Over the past few years, I’ve mentioned a few times that I played golf for my high school team. Some of you may have taken that information to mean I am a good golfer…or even a decent one. Well, I’m here to set the record straight.
Yes, I did play on my high school golf team my junior and senior years – but I was by no means a good golfer. For a 9-hole round (which most of our tournaments were), our top 3 players would typically shoot between 36 (par) and 43. I, on the other hand, would typically shoot between 46 and 53.
There were about ten of us on the team and the top 5 would start. Of those five starters, only the top 3 scores would count (which typically came from our best 3 players). Meanwhile, I would start about half the time, but only once in the two seasons did my score ever “count.” And that was because one of our top 3 got disqualified and I was the next-best score (with a 48 for 9-holes). My name was in the box score in the paper the next day as one of the top 3 for the tournament (and I’m glad they didn’t print my actual score)!
So now that it’s clear I’m just an average golfer, playing on my high school team still did teach me a few things: I had to learn all the rules (which is a daunting task). I learned to pace-out the distance to the nearest marker so I knew how far I was to the pin (heck, just learning to always know your distance before your shot was a plus for me)! And I guess I learned how to play under pressure too.
But perhaps most importantly, I learned how to play this game with respect. Respect for the course; your fellow players; and the game itself.
I guess the respect lesson really dawned on me during one tournament in particular. We were playing our heated rivals and I was paired up with the best player on our team. We were putting-out on a hole where there was a lengthy walk to the next tee. I had finished the hole and was waiting on the fringe with the flag stick, while my teammate had about a 1-footer left for par. Our two competitors decided to start their walk to the next hole so they didn’t see what happened next: The best player on our team missed a 1-foot putt.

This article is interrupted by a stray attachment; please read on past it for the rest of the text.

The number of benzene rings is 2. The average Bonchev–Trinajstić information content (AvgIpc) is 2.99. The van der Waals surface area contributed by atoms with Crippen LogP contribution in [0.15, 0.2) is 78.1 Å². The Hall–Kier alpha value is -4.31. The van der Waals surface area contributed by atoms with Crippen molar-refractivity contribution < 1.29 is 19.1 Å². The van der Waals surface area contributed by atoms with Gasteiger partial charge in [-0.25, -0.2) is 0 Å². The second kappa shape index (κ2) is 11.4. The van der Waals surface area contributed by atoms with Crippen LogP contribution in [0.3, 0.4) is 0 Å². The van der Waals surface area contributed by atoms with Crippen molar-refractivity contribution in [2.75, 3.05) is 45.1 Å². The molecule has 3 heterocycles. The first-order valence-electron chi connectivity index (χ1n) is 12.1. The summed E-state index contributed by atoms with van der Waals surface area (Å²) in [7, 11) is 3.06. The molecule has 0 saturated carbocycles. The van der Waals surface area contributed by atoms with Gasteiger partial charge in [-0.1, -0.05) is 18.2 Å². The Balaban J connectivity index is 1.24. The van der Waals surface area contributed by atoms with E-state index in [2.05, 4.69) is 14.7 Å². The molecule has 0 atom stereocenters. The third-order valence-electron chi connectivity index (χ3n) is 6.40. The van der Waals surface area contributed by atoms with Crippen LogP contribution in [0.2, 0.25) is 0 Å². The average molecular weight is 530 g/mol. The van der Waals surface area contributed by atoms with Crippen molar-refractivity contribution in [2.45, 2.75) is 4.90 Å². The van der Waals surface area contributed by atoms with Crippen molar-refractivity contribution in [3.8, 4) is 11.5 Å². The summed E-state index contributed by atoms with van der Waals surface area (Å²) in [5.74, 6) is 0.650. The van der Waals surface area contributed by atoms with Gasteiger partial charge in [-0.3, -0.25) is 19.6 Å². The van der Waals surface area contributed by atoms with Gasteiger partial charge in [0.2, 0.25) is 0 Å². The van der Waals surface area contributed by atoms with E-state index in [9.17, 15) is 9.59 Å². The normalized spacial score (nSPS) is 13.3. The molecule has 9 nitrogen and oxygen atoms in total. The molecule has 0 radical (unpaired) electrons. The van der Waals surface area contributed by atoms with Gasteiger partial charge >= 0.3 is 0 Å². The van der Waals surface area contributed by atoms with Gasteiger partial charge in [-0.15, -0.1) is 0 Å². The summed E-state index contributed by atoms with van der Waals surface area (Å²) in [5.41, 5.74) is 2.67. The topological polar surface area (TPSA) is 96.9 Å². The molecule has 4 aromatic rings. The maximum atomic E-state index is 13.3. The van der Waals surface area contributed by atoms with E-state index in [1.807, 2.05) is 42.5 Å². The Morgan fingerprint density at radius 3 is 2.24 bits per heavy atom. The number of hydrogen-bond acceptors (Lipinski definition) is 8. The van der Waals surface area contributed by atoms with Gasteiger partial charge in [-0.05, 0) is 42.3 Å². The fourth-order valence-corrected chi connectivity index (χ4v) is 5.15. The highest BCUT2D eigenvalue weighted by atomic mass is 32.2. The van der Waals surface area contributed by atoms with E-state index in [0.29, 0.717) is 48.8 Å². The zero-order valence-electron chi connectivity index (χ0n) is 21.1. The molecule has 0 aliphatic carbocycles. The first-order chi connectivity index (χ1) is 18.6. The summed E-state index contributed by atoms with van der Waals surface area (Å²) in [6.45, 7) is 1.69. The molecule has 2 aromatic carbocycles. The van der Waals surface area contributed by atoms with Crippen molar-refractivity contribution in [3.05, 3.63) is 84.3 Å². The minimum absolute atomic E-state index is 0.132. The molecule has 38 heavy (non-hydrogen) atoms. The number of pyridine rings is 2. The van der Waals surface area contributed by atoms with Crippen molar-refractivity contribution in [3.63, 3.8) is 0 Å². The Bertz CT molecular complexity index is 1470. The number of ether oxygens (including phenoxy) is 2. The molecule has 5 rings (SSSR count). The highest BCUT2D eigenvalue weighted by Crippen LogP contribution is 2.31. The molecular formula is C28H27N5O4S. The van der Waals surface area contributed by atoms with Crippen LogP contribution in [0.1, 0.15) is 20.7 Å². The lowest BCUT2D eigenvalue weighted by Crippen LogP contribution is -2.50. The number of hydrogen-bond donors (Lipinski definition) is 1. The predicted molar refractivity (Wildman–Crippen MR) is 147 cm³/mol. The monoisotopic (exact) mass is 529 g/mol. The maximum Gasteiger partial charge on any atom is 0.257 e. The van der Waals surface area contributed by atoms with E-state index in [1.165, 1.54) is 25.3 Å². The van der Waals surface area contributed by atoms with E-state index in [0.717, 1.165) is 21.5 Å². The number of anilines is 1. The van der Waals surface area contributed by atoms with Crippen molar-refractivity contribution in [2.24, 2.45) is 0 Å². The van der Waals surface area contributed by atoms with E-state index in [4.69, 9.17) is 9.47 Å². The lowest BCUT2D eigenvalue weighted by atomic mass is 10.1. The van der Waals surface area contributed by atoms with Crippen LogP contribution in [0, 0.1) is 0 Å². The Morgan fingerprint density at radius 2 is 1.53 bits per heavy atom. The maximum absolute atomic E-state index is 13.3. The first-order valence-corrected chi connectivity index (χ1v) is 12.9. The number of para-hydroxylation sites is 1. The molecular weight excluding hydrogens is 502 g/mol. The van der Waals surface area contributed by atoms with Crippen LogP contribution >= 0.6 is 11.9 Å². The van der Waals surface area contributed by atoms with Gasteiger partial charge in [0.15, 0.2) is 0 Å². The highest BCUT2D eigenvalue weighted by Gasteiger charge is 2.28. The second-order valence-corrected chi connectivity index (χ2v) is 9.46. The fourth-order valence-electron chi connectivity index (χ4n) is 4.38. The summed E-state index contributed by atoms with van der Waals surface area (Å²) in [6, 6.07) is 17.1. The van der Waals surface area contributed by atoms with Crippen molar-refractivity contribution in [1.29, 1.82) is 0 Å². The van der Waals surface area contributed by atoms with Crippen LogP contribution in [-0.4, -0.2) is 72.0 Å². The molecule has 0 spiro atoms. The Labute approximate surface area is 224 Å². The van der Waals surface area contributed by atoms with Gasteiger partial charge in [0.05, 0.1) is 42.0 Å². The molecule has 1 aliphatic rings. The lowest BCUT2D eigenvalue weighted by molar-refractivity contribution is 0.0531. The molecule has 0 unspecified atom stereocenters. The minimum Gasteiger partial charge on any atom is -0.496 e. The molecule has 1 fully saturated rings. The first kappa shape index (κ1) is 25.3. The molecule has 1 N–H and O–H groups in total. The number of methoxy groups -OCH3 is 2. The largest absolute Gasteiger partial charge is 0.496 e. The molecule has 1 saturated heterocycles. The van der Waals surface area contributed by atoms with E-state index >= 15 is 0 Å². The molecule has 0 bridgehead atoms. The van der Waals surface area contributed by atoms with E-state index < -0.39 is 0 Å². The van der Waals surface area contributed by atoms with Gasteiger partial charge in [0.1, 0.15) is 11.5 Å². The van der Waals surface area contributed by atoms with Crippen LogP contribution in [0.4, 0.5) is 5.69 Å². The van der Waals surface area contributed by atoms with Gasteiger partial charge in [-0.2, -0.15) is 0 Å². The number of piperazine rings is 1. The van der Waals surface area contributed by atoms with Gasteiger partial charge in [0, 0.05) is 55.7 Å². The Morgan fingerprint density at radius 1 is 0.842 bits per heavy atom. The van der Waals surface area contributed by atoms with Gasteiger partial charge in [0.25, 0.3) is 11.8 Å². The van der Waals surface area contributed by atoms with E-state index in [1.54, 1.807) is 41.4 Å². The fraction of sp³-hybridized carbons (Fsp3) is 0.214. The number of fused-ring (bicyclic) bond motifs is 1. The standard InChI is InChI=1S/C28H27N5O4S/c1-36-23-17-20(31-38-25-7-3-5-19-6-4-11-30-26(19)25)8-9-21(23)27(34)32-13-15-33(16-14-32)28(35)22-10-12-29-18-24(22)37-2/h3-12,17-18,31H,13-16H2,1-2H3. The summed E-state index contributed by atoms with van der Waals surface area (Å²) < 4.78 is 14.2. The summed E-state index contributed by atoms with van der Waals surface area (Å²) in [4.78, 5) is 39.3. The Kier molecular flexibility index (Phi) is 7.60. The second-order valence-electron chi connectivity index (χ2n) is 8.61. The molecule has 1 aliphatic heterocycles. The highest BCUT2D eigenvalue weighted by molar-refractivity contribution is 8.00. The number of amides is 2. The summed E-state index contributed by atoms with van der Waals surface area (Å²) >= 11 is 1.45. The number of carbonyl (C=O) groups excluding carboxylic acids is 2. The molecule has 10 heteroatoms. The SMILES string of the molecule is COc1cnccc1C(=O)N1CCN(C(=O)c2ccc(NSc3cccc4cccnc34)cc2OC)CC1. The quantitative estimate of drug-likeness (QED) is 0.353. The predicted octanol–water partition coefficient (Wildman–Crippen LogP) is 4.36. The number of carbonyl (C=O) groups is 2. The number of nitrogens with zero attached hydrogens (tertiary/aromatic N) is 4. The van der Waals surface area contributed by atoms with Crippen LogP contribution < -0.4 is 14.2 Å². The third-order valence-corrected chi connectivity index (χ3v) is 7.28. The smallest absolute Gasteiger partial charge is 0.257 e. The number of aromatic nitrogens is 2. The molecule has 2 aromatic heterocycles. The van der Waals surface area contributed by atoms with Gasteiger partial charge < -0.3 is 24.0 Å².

I would like to tell you he did the right thing, but he didn’t. He was a rather pompous kid and promptly said, “You didn’t see that.” and proceeded to write down par on his card. Sadly, I didn’t do the right thing either. Instead of turning him in, I kept my mouth shut.
Though we won that day by a decent margin, I remember realizing for the first time that golf is truly a game of honor. Sure, you could, if you so inclined, cheat almost anywhere on the course – be it using the old toe iron or foot wedge, or pretending you sunk a putt when you really didn’t. But where is the honor in that?
I think the most important lesson I learned playing high school golf was to just accept the golfer you are and enjoy your round. Don’t try and sugar coat your game; don’t try to make your score appear better than it actually is; don’t try to BS your way through 18-holes. Just play and have fun.
It was this ethos that eventually led me to co-found GolfStinks and took me to where I am today (at least mentally) with the game. Learning that lesson back in high school as a teenager has given me the gift of not taking my game too seriously as an adult. And as a result, I don’t BS people out on the course and I certainly don’t BS myself…I stink at golf, yet I still love it.